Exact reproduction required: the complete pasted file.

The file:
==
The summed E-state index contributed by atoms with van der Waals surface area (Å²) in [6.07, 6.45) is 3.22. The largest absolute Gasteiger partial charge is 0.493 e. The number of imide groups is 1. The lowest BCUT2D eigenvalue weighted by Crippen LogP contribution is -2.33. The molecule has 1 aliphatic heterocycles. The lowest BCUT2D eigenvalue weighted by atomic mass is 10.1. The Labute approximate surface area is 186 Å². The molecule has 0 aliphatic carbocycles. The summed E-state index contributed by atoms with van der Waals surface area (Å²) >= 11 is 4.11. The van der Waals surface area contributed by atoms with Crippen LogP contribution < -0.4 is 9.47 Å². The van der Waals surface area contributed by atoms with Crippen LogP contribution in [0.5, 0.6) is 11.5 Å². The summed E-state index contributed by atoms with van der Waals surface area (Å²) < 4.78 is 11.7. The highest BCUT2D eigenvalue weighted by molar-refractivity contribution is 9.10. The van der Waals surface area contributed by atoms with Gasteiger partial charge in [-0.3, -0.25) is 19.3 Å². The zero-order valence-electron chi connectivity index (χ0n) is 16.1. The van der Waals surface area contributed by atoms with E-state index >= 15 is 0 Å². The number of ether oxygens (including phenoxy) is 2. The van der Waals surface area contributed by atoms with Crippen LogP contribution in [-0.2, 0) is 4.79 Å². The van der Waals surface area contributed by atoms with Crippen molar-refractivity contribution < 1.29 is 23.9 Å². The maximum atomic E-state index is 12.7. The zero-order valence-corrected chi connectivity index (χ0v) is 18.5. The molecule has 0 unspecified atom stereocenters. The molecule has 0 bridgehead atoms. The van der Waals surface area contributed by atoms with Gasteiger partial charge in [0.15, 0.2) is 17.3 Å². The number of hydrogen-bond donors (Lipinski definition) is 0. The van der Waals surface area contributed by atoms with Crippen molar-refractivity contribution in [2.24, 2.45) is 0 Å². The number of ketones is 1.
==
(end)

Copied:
The summed E-state index contributed by atoms with van der Waals surface area (Å²) in [6.07, 6.45) is 3.22. The largest absolute Gasteiger partial charge is 0.493 e. The number of imide groups is 1. The lowest BCUT2D eigenvalue weighted by Crippen LogP contribution is -2.33. The molecule has 1 aliphatic heterocycles. The lowest BCUT2D eigenvalue weighted by atomic mass is 10.1. The Labute approximate surface area is 186 Å². The molecule has 0 aliphatic carbocycles. The summed E-state index contributed by atoms with van der Waals surface area (Å²) >= 11 is 4.11. The van der Waals surface area contributed by atoms with Crippen LogP contribution < -0.4 is 9.47 Å². The van der Waals surface area contributed by atoms with Crippen LogP contribution in [0.5, 0.6) is 11.5 Å². The summed E-state index contributed by atoms with van der Waals surface area (Å²) < 4.78 is 11.7. The highest BCUT2D eigenvalue weighted by molar-refractivity contribution is 9.10. The van der Waals surface area contributed by atoms with Gasteiger partial charge in [-0.3, -0.25) is 19.3 Å². The zero-order valence-electron chi connectivity index (χ0n) is 16.1. The van der Waals surface area contributed by atoms with E-state index >= 15 is 0 Å². The number of ether oxygens (including phenoxy) is 2. The van der Waals surface area contributed by atoms with Crippen LogP contribution in [-0.2, 0) is 4.79 Å². The van der Waals surface area contributed by atoms with Crippen molar-refractivity contribution < 1.29 is 23.9 Å². The maximum atomic E-state index is 12.7. The zero-order valence-corrected chi connectivity index (χ0v) is 18.5. The molecule has 0 unspecified atom stereocenters. The molecule has 0 bridgehead atoms. The van der Waals surface area contributed by atoms with Gasteiger partial charge in [0.15, 0.2) is 17.3 Å². The number of hydrogen-bond donors (Lipinski definition) is 0. The van der Waals surface area contributed by atoms with Crippen molar-refractivity contribution in [2.24, 2.45) is 0 Å². The number of ketones is 1.